Editor’s Note: This article was originally published by Web Marketing Today. Practical Ecommerce acquired Web Marketing Today in 2012. In 2016, we merged the two sites, leaving Practical Ecommerce as the successor.
It’s amazing that our credit card authorization system works as well as it does. Unfortunately, it’s full of holes that sophisticated cyber thieves can exploit, and there is little protection for the merchant when that happens. Understanding the “dark and devious” criminal mind and methodology is vital to keep you from losing money.
How the Credit Card Authorization System Works
When your customer enters her creditJust how</strong> do you go about purchasing banner advertising space? Here are your alternatives. card number to make a purchase from you, this is what happens:
Transaction Transmission. The card number, expiration date, and perhaps ZIP code and street address fields are transmitted securely to the credit card processor your bank has contracted with. First Data Corp. handles about 70% of the credit card transactions in the US.
Checks Stolen List. When credit cards are reported stolen, their numbers are added to a list of stolen credit cards. If one of these is used, the system will reject it, and retail merchants are asked to attempt to retain the card, if possible. But if a card has not been reported stolen, it will not be on this list.
Checks Overdrawn List. The credit card processor does not check the actual credit card holder’s account. It only checks a list of accounts reported overdrawn, where the cardholder has charged more than the maximum credit limit available for that card. If the card doesn’t appear on this list, then additional charges can be made.
Reserving Credit. The credit card process has two steps: authorization and sale (which leads to funds settlement). At the first step, authorization, a notice of a charge for a certain amount is sent to the bank that issued the credit card, and that credit amount is held in reserve for several days or until the item is shipped.
Authorization Transmission. Once the above steps are initiated, if there are no problems with the card, the merchant receives an authorization number, and the transaction is allowed to be made on the website or at the cash register.
Sale and Settlement. When the shopper takes with her package with her after purchasing it from a physical store, or items have been shipped following a cyber order, the transaction is marked as “sold.” Overnight, all merchandise that has been “sold” (shipped, information received online, etc.) is then “settled,” that is, the processor records the purchase and funds are transferred out of the cardholder’s bank into the merchant’s bank. (I’m over simplifying a bit here.) If the product is out of stock or unavailable, the transaction is not settled, and eventually the cardholder’s credit amount that has been set aside is freed for other purchases.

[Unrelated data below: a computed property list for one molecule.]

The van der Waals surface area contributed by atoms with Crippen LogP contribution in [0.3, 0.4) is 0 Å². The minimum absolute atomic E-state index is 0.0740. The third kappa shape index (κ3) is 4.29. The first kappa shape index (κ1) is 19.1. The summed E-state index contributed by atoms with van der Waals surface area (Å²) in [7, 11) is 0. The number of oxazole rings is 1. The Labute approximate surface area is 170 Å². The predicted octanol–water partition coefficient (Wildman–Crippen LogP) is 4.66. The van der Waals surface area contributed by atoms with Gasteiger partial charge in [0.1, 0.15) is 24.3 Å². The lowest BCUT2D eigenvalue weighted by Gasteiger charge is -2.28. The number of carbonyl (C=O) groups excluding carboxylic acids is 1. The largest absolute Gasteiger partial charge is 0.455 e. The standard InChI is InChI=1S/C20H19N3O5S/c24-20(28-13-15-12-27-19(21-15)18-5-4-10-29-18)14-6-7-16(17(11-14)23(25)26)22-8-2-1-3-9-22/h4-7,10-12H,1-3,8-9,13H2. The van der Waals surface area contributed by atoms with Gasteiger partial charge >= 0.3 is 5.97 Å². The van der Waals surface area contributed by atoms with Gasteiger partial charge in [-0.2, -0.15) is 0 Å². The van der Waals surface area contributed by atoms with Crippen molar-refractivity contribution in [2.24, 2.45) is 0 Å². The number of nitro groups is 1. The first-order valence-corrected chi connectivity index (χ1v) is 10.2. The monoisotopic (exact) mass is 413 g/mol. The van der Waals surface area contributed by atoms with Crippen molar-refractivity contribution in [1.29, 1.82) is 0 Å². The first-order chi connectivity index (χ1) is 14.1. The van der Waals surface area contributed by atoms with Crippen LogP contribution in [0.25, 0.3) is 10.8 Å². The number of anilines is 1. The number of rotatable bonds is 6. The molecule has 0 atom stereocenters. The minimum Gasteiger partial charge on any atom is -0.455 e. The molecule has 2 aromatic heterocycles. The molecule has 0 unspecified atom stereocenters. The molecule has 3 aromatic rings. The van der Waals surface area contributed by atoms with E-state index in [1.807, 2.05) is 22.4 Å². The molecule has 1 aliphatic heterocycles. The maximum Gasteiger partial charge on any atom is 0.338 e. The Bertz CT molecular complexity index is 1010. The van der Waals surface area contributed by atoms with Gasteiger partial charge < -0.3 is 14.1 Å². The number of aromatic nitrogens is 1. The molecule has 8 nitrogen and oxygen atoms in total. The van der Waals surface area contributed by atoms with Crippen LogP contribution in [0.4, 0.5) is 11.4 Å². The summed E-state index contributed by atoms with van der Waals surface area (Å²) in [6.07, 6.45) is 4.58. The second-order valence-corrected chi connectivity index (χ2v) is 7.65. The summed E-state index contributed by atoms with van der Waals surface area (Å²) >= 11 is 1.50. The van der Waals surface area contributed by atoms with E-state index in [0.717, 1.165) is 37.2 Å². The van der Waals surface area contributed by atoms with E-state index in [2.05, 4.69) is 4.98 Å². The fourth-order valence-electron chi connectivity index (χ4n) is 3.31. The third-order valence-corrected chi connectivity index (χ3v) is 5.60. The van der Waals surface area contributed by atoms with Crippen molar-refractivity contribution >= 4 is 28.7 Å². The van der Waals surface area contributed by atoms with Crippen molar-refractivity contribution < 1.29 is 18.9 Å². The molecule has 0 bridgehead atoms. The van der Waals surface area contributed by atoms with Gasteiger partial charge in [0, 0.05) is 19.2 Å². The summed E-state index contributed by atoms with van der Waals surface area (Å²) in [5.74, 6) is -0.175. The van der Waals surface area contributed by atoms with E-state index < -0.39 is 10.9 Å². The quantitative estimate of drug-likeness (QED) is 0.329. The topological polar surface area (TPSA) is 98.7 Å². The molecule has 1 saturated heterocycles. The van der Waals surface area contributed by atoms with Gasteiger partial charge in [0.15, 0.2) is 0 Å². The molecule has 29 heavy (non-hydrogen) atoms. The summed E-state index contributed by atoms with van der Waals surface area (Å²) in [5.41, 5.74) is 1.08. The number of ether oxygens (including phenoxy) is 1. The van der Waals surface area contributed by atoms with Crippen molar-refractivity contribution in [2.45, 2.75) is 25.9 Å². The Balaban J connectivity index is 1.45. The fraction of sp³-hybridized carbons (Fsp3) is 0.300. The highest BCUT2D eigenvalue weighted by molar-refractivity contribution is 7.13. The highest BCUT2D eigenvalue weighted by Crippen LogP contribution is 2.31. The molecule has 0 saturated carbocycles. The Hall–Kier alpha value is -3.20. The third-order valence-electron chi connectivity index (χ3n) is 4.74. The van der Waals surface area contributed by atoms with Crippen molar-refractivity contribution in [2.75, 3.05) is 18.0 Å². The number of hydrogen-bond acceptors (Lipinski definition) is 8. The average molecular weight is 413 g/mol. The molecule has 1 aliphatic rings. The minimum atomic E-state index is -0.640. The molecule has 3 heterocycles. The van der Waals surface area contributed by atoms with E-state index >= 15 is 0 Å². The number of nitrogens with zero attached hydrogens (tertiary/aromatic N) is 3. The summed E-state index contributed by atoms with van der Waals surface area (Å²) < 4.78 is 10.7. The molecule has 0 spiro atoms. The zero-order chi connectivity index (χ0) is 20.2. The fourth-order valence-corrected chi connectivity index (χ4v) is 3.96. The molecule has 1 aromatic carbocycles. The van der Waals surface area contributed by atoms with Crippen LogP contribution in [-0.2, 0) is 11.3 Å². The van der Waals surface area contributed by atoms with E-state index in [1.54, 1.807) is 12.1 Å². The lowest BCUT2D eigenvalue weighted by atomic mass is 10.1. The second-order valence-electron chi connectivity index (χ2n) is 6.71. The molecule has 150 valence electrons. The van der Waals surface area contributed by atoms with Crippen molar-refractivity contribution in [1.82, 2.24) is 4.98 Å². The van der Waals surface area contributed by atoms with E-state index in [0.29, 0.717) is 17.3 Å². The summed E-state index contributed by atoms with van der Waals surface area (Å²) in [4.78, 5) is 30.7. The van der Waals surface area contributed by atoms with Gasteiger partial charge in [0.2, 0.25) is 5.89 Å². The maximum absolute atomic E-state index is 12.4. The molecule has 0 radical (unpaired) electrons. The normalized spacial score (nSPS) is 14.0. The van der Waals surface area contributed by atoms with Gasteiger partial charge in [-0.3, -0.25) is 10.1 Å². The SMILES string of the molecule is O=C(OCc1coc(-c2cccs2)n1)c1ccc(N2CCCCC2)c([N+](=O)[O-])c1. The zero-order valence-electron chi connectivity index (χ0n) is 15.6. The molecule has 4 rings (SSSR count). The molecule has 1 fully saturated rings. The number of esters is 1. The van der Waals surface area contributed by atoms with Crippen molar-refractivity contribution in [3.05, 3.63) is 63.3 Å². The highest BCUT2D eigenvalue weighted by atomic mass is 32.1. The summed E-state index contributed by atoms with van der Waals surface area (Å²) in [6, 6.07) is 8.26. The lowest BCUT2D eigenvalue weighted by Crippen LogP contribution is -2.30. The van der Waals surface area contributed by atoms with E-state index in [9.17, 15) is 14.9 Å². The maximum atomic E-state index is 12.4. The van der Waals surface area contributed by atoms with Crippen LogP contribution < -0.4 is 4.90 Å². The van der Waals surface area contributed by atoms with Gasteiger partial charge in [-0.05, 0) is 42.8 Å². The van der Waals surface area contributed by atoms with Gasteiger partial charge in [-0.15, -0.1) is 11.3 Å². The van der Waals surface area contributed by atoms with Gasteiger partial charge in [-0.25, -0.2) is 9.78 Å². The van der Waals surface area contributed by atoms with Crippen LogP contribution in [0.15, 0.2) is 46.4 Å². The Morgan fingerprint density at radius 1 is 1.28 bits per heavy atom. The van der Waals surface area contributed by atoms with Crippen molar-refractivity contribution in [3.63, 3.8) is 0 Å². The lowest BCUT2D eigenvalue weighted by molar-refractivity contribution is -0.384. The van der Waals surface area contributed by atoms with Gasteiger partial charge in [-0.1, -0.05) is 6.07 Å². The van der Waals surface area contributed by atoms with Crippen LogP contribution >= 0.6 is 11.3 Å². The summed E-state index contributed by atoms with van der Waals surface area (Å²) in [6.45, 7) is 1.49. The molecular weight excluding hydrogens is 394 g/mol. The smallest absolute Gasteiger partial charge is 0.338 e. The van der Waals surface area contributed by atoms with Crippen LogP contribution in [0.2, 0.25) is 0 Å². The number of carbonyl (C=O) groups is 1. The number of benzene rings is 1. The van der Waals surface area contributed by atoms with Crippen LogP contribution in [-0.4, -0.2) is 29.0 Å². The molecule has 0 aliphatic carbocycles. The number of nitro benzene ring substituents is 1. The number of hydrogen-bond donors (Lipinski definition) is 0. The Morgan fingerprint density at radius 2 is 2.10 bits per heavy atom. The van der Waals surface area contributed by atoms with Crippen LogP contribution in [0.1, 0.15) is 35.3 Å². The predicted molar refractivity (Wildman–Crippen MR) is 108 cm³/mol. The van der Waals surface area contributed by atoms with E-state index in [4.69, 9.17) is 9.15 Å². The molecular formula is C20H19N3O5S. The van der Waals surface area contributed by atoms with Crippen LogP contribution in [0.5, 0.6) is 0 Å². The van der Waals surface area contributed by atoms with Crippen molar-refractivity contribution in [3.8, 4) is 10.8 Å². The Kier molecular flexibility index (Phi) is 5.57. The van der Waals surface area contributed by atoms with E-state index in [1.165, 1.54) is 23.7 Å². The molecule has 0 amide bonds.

I’ve explained the steps so you can see (1) that the check for stolen cards only covers those reported, and (2) that if you detect the fraud immediately you can prevent the transaction from being settled.
Generating Credit Card Numbers
Of course, stolen wallets yield credit cards, but these are usually reported stolen pretty quickly. Unscrupulous waiters, gas station attendants, etc. can steal credit card numbers from cards that are briefly in their possession, and then sell those numbers. These are not so easily reported stolen, since the cardholder isn’t aware of the fraud until weeks after the theft.
But I was not aware until recently that if a crook knows a single valid credit card number, he can generate from that a whole string of equally valid numbers of cards issued by the same bank. http://faughnan.com/ccnumgen.html
So long as the hacker gets the first six numbers correct that identify an existing card issuing bank correct, and finds a valid card, he can manipulate the last five or six digits of the number — the last four to compute correctly with the mod-10 algorithm, and the previous one or two to create a string of valid numbers. This is complex, but not at all difficult.
Merchants can detect bad credit card numbers, and getting an authorization number from the processor is no assurance that the number has not been generated by a hacker. Only more sophisticated fraud detection systems are likely to catch these numbers. Many banks that issue credit cards don’t provide for AVS (Address Verification Service) checking that tells the merchant whether the billing address on the transaction has the same numbers as the credit card billing address in the address and ZIP fields. Thus for many cards AVS checks yield no errors.
Why am I ruining your day telling you this? Because once merchants are aware of how easily hackers can produce real, valid credit card numbers that don’t turn up stolen, they get more serious about taking further steps to detect fraud.
“International Net-Based Credit Card/Check Card Fraud with Small Charges” by John G. Faughnan. http://faughnan.com/ccfraud.html
“Credit Card Fraud Scams and Internet E-Commerce Problems,” by the Belize Development Trust. http://www.ambergriscaye.com/BzLibrary/trust126.html
“Anatomy of an Internet Credit-Card Scam,” Business Week Online. http://www.businessweek.com/2000/00_14/b3675043.htm